I answer that, Honor denotes a witnessing to a person's excellence. Therefore men who wish to be honored seek a witnessing to their excellence, according to the Philosopher (Ethic. i, 5; viii, 8). Now witness is borne either before God or before man. Before God, Who is the searcher of hearts, the witness of one's conscience suffices. wherefore honor, so far as God is concerned, may consist of the mere internal movement of the heart, for instance when a man acknowledges either God's excellence or another man's excellence before God. But, as regards men, one cannot bear witness, save by means of signs, either by words, as when one proclaims another's excellence by word of mouth, or by deeds, for instance by bowing, saluting, and so forth, or by external things, as by offering gifts, erecting statues, and the like. Accordingly honor consists of signs, external and corporal.

Reply to Objection 1. Reverence is not the same as honor: but on the one hand it is the primary motive for showing honor, in so far as one man honors another out of the reverence he has for him; and on the other hand, it is the end of honor, in so far as a person is honored in order that he may be held in reverence by others.

Reply to Objection 2. According to the Philosopher (Ethic. iv, 3), honor is not a sufficient reward of virtue: yet nothing in human and corporal things can be greater than honor, since these corporal things themselves are employed as signs in acknowledgment of excelling virtue. It is, however, due to the good and the beautiful, that they may be made known, according to Matthew 5:15, "Neither do men light a candle, and put it under a bushel, but upon a candlestick, that it may shine to all that are in the house." In this sense honor is said to be the reward of virtue.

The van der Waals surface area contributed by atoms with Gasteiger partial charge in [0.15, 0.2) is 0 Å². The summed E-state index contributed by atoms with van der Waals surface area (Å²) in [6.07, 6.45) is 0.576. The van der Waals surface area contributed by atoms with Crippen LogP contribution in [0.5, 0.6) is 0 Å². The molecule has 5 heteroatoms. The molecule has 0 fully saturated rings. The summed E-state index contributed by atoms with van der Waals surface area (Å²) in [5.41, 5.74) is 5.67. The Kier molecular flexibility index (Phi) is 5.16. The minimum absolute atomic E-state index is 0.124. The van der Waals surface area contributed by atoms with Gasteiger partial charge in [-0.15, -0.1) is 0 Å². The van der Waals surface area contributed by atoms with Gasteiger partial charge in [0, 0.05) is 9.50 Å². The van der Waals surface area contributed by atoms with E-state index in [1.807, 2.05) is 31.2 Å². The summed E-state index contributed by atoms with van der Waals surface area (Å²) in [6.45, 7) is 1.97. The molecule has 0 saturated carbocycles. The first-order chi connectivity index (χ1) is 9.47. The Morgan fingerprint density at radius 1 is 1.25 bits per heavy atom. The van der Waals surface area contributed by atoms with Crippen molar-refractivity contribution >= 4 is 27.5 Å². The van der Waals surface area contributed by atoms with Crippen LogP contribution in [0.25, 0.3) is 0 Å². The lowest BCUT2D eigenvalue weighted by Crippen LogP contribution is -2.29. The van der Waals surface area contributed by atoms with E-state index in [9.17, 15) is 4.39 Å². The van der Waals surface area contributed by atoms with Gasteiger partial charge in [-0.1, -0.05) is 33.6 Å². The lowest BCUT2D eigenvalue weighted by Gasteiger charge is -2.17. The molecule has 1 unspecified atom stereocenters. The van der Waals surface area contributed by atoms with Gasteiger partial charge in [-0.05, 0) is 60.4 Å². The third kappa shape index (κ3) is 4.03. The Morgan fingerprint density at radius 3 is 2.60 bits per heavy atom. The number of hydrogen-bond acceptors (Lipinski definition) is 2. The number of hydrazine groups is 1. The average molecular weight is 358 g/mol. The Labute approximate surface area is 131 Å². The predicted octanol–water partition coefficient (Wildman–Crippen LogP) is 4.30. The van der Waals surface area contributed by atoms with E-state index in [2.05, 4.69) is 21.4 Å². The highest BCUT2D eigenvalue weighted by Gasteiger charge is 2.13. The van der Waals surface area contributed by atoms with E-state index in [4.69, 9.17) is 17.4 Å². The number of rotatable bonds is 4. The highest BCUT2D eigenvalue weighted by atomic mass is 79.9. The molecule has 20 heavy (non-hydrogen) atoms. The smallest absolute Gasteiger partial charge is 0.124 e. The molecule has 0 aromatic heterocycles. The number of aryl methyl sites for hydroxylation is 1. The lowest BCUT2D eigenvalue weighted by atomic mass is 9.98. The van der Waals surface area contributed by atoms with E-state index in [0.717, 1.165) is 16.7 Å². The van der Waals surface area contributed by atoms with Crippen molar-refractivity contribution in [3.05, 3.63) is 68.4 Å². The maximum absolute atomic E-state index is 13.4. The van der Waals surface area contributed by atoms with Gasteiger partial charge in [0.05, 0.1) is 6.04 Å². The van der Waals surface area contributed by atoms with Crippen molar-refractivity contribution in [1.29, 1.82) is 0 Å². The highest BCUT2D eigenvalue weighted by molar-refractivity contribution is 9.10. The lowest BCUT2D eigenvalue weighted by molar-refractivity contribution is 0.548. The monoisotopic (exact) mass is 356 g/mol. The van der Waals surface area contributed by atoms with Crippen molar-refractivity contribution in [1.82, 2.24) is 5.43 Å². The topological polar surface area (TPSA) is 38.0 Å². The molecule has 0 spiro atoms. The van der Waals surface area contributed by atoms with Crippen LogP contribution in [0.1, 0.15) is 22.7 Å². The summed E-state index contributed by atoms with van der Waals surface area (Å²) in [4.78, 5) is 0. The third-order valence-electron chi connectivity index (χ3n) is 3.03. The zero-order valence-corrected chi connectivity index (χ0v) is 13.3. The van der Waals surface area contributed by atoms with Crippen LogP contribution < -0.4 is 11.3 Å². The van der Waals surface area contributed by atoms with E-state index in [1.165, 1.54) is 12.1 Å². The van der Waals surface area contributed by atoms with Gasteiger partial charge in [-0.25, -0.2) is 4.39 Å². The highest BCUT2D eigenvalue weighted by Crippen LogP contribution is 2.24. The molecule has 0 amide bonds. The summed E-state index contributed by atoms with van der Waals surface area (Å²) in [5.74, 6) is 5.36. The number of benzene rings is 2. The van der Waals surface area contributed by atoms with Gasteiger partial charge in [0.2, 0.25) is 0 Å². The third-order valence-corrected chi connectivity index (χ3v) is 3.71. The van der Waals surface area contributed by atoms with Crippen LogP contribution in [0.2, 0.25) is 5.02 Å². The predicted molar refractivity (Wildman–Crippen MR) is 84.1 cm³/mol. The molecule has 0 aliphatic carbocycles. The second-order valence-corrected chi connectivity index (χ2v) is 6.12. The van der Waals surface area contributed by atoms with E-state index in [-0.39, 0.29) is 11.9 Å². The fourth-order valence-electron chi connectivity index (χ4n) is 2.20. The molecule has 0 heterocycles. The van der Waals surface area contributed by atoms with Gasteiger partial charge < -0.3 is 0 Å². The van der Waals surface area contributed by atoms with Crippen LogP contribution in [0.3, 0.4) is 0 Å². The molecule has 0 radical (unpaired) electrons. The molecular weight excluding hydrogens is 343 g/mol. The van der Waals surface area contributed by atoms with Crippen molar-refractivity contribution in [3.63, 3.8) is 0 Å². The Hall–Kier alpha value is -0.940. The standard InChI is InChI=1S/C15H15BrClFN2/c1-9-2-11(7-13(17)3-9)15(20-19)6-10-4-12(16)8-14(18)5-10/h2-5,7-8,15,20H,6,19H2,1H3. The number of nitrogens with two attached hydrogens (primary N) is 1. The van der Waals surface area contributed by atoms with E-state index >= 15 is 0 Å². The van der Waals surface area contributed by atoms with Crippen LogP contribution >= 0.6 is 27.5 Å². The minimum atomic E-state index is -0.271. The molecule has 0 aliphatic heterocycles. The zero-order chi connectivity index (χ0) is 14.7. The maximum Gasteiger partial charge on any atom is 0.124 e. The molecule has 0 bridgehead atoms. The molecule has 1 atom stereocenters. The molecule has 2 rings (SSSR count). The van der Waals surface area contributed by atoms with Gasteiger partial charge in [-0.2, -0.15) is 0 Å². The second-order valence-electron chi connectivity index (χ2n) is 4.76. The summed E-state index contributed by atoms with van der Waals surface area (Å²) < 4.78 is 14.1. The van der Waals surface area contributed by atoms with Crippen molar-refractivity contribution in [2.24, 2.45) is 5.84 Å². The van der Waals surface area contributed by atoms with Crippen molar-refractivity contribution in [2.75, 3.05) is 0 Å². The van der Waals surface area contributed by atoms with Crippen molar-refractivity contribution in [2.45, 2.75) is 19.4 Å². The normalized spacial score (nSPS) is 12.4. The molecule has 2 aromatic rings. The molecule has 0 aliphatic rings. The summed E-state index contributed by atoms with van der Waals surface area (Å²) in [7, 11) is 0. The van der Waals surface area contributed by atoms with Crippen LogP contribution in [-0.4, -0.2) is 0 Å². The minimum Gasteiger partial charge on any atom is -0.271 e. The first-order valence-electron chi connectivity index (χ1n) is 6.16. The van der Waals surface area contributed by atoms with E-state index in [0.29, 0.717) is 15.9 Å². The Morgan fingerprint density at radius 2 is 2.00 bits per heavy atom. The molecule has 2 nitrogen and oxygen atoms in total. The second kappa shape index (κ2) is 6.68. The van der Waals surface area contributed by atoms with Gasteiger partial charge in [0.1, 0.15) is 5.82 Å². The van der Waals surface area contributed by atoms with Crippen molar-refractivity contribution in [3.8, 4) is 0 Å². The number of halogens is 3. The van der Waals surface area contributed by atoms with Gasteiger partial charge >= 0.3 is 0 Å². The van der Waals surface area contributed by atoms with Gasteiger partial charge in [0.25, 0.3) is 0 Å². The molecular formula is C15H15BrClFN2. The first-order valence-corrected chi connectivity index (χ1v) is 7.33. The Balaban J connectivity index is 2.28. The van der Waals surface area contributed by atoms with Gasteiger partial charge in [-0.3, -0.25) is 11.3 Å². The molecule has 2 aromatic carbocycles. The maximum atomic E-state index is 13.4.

Reply to Objection 3. Praise is distinguished from honor in two ways. First, because praise consists only of verbal signs, whereas honor consists of any external signs, so that praise is included in honor. Secondly, because by paying honor to a person we bear witness to a person's excelling goodness absolutely, whereas by praising him we bear witness to his goodness in reference to an end: thus we praise one that works well for an end. On the other hand, honor is given even to the best, which is not referred to an end, but has already arrived at the end, according to the Philosopher (Ethic. i, 5).

Glory is the effect of honor and praise, since the result of our bearing witness to a person's goodness is that his goodness becomes clear to the knowledge of many. The word "glory" signifies this, for "glory" is the same as kleria, wherefore a gloss of Augustine on Romans 16:27 observes that glory is "clear knowledge together with praise."

Article 2. Whether honor is properly due to those who are above us?
Objection 1. It seems that honor is not properly due to those who are above us. For an angel is above any human wayfarer, according to Matthew 11:11, "He that is lesser in the kingdom of heaven is greater than John the Baptist." Yet an angel forbade John when the latter wished to honor him (Apocalypse 22:10). Therefore honor is not due to those who are above us.

Objection 2. Further, honor is due to a person in acknowledgment of his virtue, as stated above (1; 63, 3). But sometimes those who are above us are not virtuous. Therefore honor is not due to them, as neither is it due to the demons, who nevertheless are above us in the order of nature.